. . . to start the process . . . which leads me to an experience of mine over a decade ago. This telling begins with an excerpt from my journal I wrote while sitting on a park bench around noontime in Jackson Square in New Orleans, the most Magical city on earth.  Here it is:

I rode some 60 + miles yesterday along the Longleaf Trace out of Hattiesburg.  This was to be a retreat, but it does not really feel to be so much of that.  I am not certain what it is I am supposed to think about.  I seem to be in an angst of sorts, on job and life.  Both are what I am driving toward, but neither is terribly right at this time, though both are where I need to be. 

What do these have in common from my high school times that I still remember:

  • “Ecstatic static” – from a Ferlinghetti poem.
  • “I only wanted to live in accord with the promptings that came from my true self – why was that so very difficult” – from Herman Hesse’s epigraph to Demian.
  • “I inhabited the wake of a long wave” – the line of poetry from W.S. Merwin.

A wave, static, true self, are all dynamic, things that cannot be grasped and held in the hand.  They cannot be quantified or measured by anything that is meaningful to me.  They are all process.  They are always changing, always in motion.

I am left with the understanding that I will be perpetually in process, in riding the wave.  I will always be in transition.  Is that sort of my lot in life?  And that if I get the understanding that life is not getting some place, and putting down stakes, but always toward something – not happiness, but meaning – then that process cannot be totally smooth or without anxiety or stress, or in ease.  

It seems there can be refuge, respites, but I need to continue to get out of self.  There is the listening to classical music or Ravel, that brings some tremendous solace.  How does Pictures at an Exhibition link the past with the present with the future.  Why was I so obsessed with that music so long ago and till today?  The process of going through the museum.  It is all process.  Perhaps that is why I find the contradiction with some life circumstances – they mess with the fun of the process, being so goal oriented, and me being so process oriented.  That is where some conflict can arise.   That the process in all forms is a good thing. To have enjoyed that process, and had meaning in that process.  That the idea of leaving the place better that you found it is good enough.  

At this point, Jackson Square was filling with folks for lunch time.  Distracting.  I decided to move my operation to the inside of St. Louis Cathedral to continue writing.  The church always has unoffensive canned Gregorian Chant playing.  I walked into the church and made my way toward a central pew – away from the tourists in the back and front.  I heard the strains of an organ . .  . familiar . . . what is it . . . oh man, it’s Pictures at an Exhibition . . . I had never heard that on an organ before!  Where was the canned Gregorian Chant?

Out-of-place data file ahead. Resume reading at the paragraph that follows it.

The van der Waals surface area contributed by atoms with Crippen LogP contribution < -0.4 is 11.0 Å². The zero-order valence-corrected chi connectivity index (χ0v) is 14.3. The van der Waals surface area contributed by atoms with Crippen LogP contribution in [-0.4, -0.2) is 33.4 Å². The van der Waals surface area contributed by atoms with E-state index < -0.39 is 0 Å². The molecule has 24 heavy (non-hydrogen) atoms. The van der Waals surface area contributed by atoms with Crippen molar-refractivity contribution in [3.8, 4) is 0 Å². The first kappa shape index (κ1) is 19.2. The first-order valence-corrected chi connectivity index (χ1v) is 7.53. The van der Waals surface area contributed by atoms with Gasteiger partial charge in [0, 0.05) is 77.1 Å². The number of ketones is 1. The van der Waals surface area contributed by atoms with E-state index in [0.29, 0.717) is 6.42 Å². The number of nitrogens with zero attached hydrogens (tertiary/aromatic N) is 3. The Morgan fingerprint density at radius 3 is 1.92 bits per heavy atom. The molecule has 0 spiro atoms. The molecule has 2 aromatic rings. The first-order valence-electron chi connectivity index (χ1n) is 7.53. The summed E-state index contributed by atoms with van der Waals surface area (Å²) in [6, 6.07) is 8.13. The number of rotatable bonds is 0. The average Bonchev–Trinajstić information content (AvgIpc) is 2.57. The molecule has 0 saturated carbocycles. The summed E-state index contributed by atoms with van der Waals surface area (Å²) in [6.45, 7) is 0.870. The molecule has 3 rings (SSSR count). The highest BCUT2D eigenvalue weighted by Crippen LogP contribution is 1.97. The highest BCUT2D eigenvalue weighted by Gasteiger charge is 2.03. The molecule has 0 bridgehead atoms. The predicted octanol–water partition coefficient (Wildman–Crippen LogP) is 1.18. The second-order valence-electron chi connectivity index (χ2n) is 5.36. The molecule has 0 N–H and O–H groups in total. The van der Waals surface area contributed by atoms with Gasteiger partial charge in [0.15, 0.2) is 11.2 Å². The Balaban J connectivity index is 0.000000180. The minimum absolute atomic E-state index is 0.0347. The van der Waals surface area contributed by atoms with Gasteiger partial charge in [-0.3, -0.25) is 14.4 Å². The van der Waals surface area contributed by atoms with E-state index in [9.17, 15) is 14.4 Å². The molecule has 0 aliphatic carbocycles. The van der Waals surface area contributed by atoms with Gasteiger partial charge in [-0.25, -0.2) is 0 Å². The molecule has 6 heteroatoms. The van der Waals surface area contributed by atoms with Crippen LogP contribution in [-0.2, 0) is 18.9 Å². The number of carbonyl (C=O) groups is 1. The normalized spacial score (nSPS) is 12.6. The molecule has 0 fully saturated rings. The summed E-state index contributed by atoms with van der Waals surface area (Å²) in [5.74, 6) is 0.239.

One bit of wisdom I have gotten in life is that when the Gods speak, one needs to sit down, shut-up and listen – which is exactly what I did.

Review of A Lyle Saxon Reader – New Orleans stories

While roaming the French Quarter the other day I stopped in Beckham’s Bookshop (228 Decatur St) the premier used book store in New Orleans.  I came across a good copy of John Dos Passos U.S.A. Trilogy which would have been good for the day.  However, I also came across an unfamiliar title: A Lyle Saxon Reader: Lost Stories of the French Quarter and Buried Treasure edited by James Michal Warner.  I was surprised I had not seen a copy before as I have read most of the biographical material on Saxon.  The 2018 copyright explained why.

The book is divided into four parts.  First, is an introductory essay by the editor detailing Saxon’s life.  Warner focuses on the ambiguity Saxon created about his youth.  An included copy of Saxon’s birth certificate counters Saxon’s fictive claims of birth in Baton Rouge – he was actually born in Whatcom County, Washington.  Warner also explores Saxon’s mixing of fantasy and fact in his role as one of the early advocates for tourism in New Orleans.  The introduction provides a brief synopsis of the next three sections: short stories, History and Preservation articles, and character sketches, all written early in Saxon’s career between 1919 and 1923 and published in the Times Picayune newspaper.

The short story section contains eight pieces written by Saxon. I found this section the weakest part of the volume.  Edward’s notes that Saxon’s early short stories are not of the same quality as his later novels, including Children of Strangers, which I found to be patterned after Marie Stanley’s excellent novel Gulf Stream.  Regardless, this section of 50 pages often comes off as the overly contrived work of a novice story-teller.